Johannesburg (South Africa): Victory for Wynberg residents

Direct action at the Johannesburg High Court forces judge to issue a decision: No case for an eviction order. But the judge bowed to the developers by allowing the proceedings to move to oral testimony from witnesses.

Dozens of children from Wynberg took a day off from school today [Friday April 29, 2005] so that they could join their parents at the Johannesburg High Court. Having rejected the developers’ patronizing attempt to buy them off with R500,000 ($85/person), the residents arrived at court early this morning expecting the judge to announce whether or not he had decided to evict the Wynberg residents from their homes. They were let down when the judge phoned their attorney and told him that there would be no decision today.

The residents refused to accept another postponement. Led by the children, they filed into the empty courtroom and sat patiently waiting for the judge to appear. More than once, the judge’s assistant opened the door to the courtroom and glanced around before disappearing again. After less than half an hour, the sit-in produced results. The judge’s assistant informed the residents’ attorney that the judge had changed his mind and agreed to announce his decision later in the day.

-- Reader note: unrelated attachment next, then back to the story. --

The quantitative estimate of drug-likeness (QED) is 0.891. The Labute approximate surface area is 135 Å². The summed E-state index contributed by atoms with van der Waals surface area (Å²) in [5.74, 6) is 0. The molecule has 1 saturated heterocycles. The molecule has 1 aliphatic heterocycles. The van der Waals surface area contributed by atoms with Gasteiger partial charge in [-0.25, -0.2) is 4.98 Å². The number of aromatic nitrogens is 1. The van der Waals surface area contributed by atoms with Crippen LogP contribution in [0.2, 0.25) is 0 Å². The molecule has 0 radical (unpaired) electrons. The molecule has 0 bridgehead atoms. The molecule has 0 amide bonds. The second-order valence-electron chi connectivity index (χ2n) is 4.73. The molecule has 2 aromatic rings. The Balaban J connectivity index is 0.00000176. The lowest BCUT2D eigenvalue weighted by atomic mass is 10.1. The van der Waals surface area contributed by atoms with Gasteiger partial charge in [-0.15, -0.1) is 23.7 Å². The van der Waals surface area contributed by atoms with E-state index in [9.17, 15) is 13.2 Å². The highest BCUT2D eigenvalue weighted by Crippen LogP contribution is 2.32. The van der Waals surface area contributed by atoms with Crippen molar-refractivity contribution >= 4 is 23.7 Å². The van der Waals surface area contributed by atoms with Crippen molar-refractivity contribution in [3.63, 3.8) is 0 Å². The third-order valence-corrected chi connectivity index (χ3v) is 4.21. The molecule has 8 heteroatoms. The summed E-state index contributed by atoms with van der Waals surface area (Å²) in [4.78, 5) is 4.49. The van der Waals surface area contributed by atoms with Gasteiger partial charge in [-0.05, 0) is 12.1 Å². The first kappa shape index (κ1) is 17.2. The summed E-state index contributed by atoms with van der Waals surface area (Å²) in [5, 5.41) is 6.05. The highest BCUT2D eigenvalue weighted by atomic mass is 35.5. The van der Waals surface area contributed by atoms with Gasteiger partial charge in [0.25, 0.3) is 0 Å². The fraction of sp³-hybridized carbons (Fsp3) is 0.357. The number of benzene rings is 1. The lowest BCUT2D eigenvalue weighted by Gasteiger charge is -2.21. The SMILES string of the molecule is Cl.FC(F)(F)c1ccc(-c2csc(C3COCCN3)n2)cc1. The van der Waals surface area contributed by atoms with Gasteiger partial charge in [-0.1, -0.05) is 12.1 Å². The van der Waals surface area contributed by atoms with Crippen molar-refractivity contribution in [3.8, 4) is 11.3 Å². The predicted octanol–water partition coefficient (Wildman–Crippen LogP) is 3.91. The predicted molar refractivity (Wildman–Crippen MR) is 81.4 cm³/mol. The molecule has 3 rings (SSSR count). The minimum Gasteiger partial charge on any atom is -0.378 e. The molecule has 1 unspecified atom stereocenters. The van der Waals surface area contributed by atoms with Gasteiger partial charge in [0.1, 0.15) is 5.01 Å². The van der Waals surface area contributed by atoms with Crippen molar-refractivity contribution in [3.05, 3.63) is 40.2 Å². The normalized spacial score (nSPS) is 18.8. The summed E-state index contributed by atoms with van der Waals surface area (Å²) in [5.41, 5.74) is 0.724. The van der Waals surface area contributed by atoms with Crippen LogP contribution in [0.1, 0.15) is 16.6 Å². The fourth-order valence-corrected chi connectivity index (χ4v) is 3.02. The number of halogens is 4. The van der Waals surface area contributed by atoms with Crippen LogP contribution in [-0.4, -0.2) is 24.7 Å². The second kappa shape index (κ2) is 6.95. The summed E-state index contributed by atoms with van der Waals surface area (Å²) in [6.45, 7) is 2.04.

At 12:00, the judge called the lawyers for both sides into his chambers and announced a victory for the residents. The judge declared that he could not issue an eviction order based on the arguments heard in court over the last two weeks. At first, it seemed that the residents had won a major victory and that the case would be dismissed. Unfortunately, the judge did not stop there. He went out of his way to accommodate the developers and to give them yet another opportunity to convince him of their case. He has decided to close the initial arguments but to continue the proceedings next week with oral testimony from witnesses.

Despite the fact that the fight is still far from over, today’s decision constitutes an important victory for the residents of Alexandra in their struggle against the construction of a major corporate shopping center that threatens to displace thousands of residents and impose a stranglehold on countless small scale enterprises in Alexandra.


[See also Indymedia South Africa.]